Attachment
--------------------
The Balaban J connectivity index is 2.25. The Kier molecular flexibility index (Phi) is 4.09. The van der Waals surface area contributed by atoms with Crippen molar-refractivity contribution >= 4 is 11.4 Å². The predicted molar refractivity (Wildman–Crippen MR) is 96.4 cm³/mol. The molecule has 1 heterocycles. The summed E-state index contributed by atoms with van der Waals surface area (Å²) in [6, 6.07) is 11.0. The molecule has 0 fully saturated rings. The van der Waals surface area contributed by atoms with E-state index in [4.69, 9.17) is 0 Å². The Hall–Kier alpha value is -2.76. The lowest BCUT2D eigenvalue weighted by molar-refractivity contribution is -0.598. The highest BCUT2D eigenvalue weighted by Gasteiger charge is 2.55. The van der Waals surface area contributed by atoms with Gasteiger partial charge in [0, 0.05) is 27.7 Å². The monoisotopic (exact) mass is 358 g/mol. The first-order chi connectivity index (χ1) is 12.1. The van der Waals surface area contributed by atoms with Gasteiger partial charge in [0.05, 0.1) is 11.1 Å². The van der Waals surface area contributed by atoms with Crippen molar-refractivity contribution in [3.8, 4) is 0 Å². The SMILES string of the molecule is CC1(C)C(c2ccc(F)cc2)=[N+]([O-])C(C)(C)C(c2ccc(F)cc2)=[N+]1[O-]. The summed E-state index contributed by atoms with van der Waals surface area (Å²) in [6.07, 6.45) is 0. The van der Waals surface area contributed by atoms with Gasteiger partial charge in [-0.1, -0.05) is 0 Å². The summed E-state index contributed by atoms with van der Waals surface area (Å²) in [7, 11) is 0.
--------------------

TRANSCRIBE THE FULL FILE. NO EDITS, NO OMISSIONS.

The Balaban J connectivity index is 2.25. The Kier molecular flexibility index (Phi) is 4.09. The van der Waals surface area contributed by atoms with Crippen molar-refractivity contribution >= 4 is 11.4 Å². The predicted molar refractivity (Wildman–Crippen MR) is 96.4 cm³/mol. The molecule has 1 heterocycles. The summed E-state index contributed by atoms with van der Waals surface area (Å²) in [6, 6.07) is 11.0. The molecule has 0 fully saturated rings. The van der Waals surface area contributed by atoms with E-state index in [4.69, 9.17) is 0 Å². The Hall–Kier alpha value is -2.76. The lowest BCUT2D eigenvalue weighted by molar-refractivity contribution is -0.598. The highest BCUT2D eigenvalue weighted by Gasteiger charge is 2.55. The van der Waals surface area contributed by atoms with Gasteiger partial charge in [0, 0.05) is 27.7 Å². The monoisotopic (exact) mass is 358 g/mol. The first-order chi connectivity index (χ1) is 12.1. The van der Waals surface area contributed by atoms with Gasteiger partial charge in [0.05, 0.1) is 11.1 Å². The van der Waals surface area contributed by atoms with Crippen molar-refractivity contribution in [3.8, 4) is 0 Å². The SMILES string of the molecule is CC1(C)C(c2ccc(F)cc2)=[N+]([O-])C(C)(C)C(c2ccc(F)cc2)=[N+]1[O-]. The summed E-state index contributed by atoms with van der Waals surface area (Å²) in [6.07, 6.45) is 0. The van der Waals surface area contributed by atoms with Gasteiger partial charge in [-0.1, -0.05) is 0 Å². The summed E-state index contributed by atoms with van der Waals surface area (Å²) in [7, 11) is 0.